The new U.S. Consulate General in Milan revives the site’s architectural and historic legacy as a secure, functional, and resilient project — in tribute to the close collaboration of the United States and Italy. Managed by the Overseas Buildings Operations (OBO), the approximately 10-acre campus will provide a modern platform for U.S. diplomacy in Milan and across northern Italy. In addition to the new Consulate building, the project includes restoration of the historic Liberty Building on the Consulate site and reconstruction of a pavilion on the parade ground. SHoP Architects of New York is the architect and Caddell Construction Company LCC of Montgomery, Alabama is the contractor.
The Tiro a Segno campus will become a place for Italians and Americans to collaborate with space for exhibitions, to host visitors, and to celebrate local history. The site improvements will include large areas of open space and a restoration of the garden at the forecourt of the Liberty Building. This unique campus will allow for greater engagement within the city and its environs. The restoration and design has involved multiple partnerships with local experts in historic architecture and culture that helped to form the plans for the building and its restoration. Direct local investment is estimated at over $65 million with at least 500 locally employed construction workers.
Design & Construction
The site reﬂects its history as a communal space, drawing people in and promoting a natural ﬂow of movement centered around encouraging social engagement and inclusion. The triangular Liberty Plaza features a welcoming public garden that orients visitors to the the Liberty Building. Once through the arches of the Liberty Building, the site progresses to the nearly 80,000-square-foot Parade Ground —historically the main gathering place for events — with the reconstructed Pavilion in front of the chancery building. The chancery is formed of two volumes: a ﬁve-story tower atop a plinth. For anyone approaching, the consular garden, the historic Pavilion and Parade Ground offer an immediate sense of context for the new building, while leading them to the building’s entrance.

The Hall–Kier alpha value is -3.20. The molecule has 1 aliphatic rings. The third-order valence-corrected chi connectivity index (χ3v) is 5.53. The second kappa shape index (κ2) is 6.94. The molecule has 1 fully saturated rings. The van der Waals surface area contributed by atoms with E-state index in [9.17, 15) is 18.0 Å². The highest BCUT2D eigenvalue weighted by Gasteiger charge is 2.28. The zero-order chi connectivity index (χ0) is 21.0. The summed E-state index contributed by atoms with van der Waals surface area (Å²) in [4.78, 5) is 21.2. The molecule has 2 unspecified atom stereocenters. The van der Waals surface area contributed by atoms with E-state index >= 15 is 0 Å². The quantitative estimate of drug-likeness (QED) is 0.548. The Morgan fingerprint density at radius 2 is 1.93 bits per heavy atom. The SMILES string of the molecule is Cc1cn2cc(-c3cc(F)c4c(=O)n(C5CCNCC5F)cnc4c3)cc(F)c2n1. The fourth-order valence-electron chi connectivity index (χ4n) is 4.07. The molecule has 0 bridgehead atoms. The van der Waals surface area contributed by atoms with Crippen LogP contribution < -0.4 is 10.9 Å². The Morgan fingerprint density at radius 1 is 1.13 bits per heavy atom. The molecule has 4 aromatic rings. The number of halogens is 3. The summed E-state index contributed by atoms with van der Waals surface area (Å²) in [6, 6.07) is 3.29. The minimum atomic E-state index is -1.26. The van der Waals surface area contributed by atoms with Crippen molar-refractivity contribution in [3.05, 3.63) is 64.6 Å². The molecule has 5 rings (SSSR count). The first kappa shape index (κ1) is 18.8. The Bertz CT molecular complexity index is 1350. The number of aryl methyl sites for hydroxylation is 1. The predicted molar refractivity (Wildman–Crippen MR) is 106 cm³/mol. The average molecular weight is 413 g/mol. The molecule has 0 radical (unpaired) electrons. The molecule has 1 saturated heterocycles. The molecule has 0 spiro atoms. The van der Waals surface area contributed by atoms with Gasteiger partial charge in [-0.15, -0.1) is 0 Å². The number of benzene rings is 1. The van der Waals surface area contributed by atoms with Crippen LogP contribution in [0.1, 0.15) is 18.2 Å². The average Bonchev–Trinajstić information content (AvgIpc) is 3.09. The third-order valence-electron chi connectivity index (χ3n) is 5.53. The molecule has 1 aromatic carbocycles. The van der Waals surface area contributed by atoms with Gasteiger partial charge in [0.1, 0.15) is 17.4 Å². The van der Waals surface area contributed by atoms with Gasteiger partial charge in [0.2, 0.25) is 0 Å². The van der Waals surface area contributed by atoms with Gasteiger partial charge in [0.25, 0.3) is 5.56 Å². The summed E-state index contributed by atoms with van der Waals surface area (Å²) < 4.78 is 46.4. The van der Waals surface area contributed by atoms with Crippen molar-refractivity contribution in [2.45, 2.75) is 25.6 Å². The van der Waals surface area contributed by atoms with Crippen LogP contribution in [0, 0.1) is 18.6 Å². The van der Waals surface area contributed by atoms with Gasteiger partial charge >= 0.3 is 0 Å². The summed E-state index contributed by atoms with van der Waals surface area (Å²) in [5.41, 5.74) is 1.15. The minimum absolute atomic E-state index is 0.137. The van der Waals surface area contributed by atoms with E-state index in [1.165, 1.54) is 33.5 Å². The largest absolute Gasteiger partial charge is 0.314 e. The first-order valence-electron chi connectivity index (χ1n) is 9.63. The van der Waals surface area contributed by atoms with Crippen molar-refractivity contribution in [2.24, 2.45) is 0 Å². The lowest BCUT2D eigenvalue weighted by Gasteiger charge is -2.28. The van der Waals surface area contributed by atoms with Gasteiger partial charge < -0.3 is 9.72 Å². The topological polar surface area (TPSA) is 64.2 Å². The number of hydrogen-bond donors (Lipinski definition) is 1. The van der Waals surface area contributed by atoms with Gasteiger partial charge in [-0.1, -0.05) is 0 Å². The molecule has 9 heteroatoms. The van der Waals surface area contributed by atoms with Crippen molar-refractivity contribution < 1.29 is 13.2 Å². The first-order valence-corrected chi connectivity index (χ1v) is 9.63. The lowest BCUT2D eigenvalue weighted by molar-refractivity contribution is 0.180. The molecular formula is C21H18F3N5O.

Overall, the design celebrates the materiality of Italian architecture, using a mix of modern and historic methods and materials. The façade is an intricate framework of digitally-processed and -fabricated stone panels in a warm cream color, a reference to the buildings at the historic-center and piazzas of Milan and other Italian cities. The panels gradate from transparent to solid, with a depth of texture that is deepest at the base and recedes as it climbs the façade. The effect evokes a rusticated, relatively rougher-surfaced base that transforms to a precise edge that meets the sky. The coloring picks up the earthy hues of the terracotta roofs and wood columns of the Pavilion and the Liberty Building. The overall effect is timeless, presenting a functional, efﬁcient face that references the classical elements around it.
Inside, a variety of effective working and meeting spaces present a similar mix of past inspiration and present-day innovation. The materials are inherently Milanese, inspired by traditional materials that are reimagined with new patterns and assembly. A reception area beyond the main lobby features a milled stone counter with a unique multicolor marble that contrasts and complements the wall panels, which in turn echo the façade panels. Adjacent to reception is a large, double-curved stairwell that sweeps and tapers as it moves up. Designed as the main circulation method, it is a statement in quality of craft, reﬁned detail, and thoughtful proportion that draws people to the gallery above, a triple-height space with panoramic site views. The consular waiting area continues the use of large-format marble panels and a rich wood plank ceiling that references the historic canopies outside. Visitors are welcomed into consular booths that instill a sense of security and privacy, lined in deep green, sound-absorbing soft velvet ribbed panels with Italian green marble wainscotting.